Playbook Fridays: Screenshot Capture Playbook
ThreatConnect developed the Playbooks capability to help analysts automate time consuming and repetitive tasks so they can focus on what is most important. You can also communicate with third-party services to trigger events outside of ThreatConnect.
Why was this Playbook created?
When analyzing a phishing page, keeping a screenshot as evidence is always beneficial. After the page is taken down from the internet, researchers will want to refer back to the screenshot and compare it with future phishing pages. Being able to take a screenshot safely and efficiently is key.
This Playbook takes a screenshot of the target page, and uploads the data automatically to ThreatConnect’s document storage. It then associates the newly created Document group with the indicator that was the target. It is also:
- Safe – the researcher does not need to visit the phishing site herself to collect a screenshot.
- Non-attributable – the screenshot provider’s IP and user agent appear in the phishing site’s logs.
How It Works:
The screenshot capture Playbook makes triage and analysis of a phishing attack faster and safer. Triggered by a User Action button that appears on Host and URL indicators, this Playbook leverages a RESTful API at a screenshot provider called Screenshotlayer.
How It’s Built:
The playbook starts with a User Action trigger on either Host or URL indicators.
The next step is to check whether the indicator being processed is a Host or a URL.
The next step is to set one variable that converts the Host to a URL so the screenshot system can visit it and collect an image of the phishing site. The second variable constructs the text to be used for the name of the Document where the screenshot image will be stored.
This step replaces any periods in the hostname with underscores. This way the filename used downstream is properly formatted. Example: threatconnect.com becomes threatconnect_com.png
Jumping back a bit, a regex is used to separate the URL into the scheme and the rest of the URL. The rest of the URL is captured for use downstream in the playbook.
Similar to the variables set from the Host indicator, the text to be used for the Document name is constructed. Also, the URL is passed through for downstream use. Finally, the standard filename for a URL screenshot is set.
The next step is to merge the two execution pathways down into one and to merge the various variables into single variables for use downstream in the playbook
This next step is quite interesting: ThreatConnect allows URL indicators that start with sftp and ftp. These two URL types are obviously not conducive to screenshots in general. Also, if you attempt to take a screenshot of an FTP site, you will waste a precious credit with the screenshot service. These two If / Else operators check and make sure that the URL is not an FTP site. If the site is FTP, the execution continues with the orange, failure pathways. If both tests pass, execution continues on the blue, success pathway towards the top.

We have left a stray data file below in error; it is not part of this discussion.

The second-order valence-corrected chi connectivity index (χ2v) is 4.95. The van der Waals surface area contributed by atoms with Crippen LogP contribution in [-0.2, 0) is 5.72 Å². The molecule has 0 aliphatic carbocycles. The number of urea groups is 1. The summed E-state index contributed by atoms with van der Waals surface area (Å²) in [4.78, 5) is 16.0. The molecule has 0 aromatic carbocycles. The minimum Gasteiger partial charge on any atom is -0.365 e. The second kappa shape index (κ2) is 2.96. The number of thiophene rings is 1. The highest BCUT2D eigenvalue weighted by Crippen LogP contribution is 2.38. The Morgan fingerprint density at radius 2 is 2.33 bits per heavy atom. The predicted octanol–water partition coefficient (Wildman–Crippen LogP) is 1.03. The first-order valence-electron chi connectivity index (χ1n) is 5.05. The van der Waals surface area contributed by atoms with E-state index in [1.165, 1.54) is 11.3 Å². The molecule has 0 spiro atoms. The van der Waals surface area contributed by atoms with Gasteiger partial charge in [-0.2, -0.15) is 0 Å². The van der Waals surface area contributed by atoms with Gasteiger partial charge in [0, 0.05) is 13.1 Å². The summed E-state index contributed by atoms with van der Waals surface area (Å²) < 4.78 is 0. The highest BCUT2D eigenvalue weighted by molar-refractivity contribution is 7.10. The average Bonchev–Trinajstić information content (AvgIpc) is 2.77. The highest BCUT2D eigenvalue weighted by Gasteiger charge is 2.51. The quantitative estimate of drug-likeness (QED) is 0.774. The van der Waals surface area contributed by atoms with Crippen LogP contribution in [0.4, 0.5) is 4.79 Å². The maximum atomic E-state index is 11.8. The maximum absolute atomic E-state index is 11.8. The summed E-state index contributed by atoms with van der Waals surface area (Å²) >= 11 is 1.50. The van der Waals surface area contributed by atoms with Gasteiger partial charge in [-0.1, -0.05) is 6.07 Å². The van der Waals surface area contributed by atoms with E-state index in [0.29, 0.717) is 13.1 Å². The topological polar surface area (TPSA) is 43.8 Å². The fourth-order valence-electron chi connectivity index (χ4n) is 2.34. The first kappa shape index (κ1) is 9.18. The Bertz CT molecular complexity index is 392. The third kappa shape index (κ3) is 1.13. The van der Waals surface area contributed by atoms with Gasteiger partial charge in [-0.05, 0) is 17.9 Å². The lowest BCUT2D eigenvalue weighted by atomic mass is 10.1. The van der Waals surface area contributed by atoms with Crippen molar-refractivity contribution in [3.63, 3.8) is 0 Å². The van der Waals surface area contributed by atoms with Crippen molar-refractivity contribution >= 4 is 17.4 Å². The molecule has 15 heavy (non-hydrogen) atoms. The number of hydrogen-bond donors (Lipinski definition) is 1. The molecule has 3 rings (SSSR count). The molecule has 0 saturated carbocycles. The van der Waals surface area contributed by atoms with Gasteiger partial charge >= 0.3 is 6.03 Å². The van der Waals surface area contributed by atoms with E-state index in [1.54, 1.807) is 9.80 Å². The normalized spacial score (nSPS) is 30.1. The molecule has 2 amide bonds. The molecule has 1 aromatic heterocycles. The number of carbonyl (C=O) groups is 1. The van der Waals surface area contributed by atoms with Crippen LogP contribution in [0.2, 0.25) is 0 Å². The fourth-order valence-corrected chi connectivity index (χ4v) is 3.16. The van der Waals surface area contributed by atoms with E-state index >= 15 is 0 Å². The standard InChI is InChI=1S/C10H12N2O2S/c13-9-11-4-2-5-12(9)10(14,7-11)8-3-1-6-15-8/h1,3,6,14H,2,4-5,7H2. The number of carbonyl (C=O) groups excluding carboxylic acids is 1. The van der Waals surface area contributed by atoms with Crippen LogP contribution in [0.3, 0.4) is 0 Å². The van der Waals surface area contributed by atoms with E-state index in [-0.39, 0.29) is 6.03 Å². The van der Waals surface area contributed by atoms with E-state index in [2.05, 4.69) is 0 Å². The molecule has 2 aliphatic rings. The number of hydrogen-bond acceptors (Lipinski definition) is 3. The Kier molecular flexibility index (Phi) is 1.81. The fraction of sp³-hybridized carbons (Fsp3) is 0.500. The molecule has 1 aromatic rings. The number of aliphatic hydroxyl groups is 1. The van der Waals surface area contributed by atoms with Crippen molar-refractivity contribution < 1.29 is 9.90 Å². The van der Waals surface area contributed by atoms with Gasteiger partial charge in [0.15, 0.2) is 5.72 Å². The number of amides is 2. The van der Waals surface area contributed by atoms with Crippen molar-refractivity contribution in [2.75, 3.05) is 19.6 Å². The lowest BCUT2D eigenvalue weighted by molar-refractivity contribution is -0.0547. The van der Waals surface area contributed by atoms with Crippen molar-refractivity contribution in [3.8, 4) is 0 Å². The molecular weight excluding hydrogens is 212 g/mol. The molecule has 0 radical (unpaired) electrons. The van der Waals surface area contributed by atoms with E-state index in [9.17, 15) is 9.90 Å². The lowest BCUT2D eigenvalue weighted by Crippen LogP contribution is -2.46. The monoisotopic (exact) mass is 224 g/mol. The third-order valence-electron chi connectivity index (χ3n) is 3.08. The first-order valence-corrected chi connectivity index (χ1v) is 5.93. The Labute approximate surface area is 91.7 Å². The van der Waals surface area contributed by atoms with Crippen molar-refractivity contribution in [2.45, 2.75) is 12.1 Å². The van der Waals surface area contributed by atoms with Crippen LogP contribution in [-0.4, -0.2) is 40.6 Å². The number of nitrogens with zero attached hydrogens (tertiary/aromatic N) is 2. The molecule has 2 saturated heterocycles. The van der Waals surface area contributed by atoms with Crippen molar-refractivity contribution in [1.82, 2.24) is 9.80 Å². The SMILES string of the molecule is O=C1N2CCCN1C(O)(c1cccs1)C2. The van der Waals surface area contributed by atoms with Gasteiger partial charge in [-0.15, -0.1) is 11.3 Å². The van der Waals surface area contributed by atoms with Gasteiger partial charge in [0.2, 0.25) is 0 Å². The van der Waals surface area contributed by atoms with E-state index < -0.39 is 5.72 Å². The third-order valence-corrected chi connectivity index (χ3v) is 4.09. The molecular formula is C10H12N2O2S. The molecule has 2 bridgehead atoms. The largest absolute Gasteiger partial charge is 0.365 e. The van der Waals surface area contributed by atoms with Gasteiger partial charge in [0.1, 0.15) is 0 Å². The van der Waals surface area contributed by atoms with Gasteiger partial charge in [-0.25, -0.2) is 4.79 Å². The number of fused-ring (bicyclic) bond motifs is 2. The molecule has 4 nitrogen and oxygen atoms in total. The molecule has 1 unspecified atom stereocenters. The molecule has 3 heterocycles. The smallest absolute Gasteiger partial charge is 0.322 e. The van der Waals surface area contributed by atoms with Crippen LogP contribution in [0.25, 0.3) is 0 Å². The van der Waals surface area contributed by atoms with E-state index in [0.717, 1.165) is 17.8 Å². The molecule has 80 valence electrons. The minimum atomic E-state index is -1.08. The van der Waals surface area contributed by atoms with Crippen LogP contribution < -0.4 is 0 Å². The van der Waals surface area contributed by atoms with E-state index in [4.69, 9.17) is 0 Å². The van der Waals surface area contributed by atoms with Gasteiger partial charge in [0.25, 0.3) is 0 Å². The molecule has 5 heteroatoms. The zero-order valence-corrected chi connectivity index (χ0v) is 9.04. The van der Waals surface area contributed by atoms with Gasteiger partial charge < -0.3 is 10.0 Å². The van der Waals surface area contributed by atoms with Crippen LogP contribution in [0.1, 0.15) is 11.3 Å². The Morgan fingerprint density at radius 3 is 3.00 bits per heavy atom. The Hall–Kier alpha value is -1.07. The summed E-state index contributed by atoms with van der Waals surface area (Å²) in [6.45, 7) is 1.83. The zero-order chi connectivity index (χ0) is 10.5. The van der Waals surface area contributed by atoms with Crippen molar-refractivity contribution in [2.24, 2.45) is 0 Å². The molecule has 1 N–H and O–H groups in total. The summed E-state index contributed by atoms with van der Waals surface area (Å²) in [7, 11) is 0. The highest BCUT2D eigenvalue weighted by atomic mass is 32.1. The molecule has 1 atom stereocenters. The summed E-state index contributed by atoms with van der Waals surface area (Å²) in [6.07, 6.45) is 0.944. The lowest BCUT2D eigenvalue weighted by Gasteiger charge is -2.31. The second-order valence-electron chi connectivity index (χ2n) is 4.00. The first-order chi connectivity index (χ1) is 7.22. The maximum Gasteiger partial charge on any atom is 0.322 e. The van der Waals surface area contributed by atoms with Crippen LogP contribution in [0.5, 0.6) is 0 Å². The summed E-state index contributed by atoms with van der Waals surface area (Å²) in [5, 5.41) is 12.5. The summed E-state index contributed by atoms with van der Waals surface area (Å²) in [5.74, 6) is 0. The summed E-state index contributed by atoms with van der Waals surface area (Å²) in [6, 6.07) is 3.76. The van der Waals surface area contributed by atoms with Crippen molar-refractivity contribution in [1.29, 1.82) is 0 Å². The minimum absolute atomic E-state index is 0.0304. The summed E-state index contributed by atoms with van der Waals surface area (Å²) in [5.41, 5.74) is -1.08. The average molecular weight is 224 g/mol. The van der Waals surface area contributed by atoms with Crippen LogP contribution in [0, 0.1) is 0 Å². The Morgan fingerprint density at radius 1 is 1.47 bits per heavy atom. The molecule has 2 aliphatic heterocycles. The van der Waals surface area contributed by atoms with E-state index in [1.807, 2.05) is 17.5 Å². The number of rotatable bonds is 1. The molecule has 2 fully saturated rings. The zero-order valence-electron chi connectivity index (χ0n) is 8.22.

If the URL turns out to be an FTP link, the failure message is set appropriately.
Here, both of the success pathways are merged into one execution path, and the HTTP client connects to the screenshot system and requests a screenshot of the phishing site.
The next three steps are basically text processing apps that prepare the text of the Document name. The first app defangs and dangerous indicators. The second app truncates long Document names down to the maximum 100 characters. And the final app converts the array output from the truncation step into a string variable for use downstream.
This step takes all of the variables and data that have been constructed so far and uses them to create a Document and upload the screenshot image to Document storage in ThreatConnect.
If everything works out successfully, a nicely formatted HTML message to be displayed to the user is constructed. This links to the newly created Document to make it quite easy to navigate from the indicator to the new screenshot.
This final operator merges the execution path down to one and sets a single variable that contains either the success or failure message for display to the user.
Finally, the nicely formatted message is displayed to the user as a tooltip.
In the video, the researcher takes a screenshot of the compromised host that is serving the phishing URL to see what the legitimate site looks like.
This is a video of the screenshot playbook taking an image of a LinkedIn phishing URL.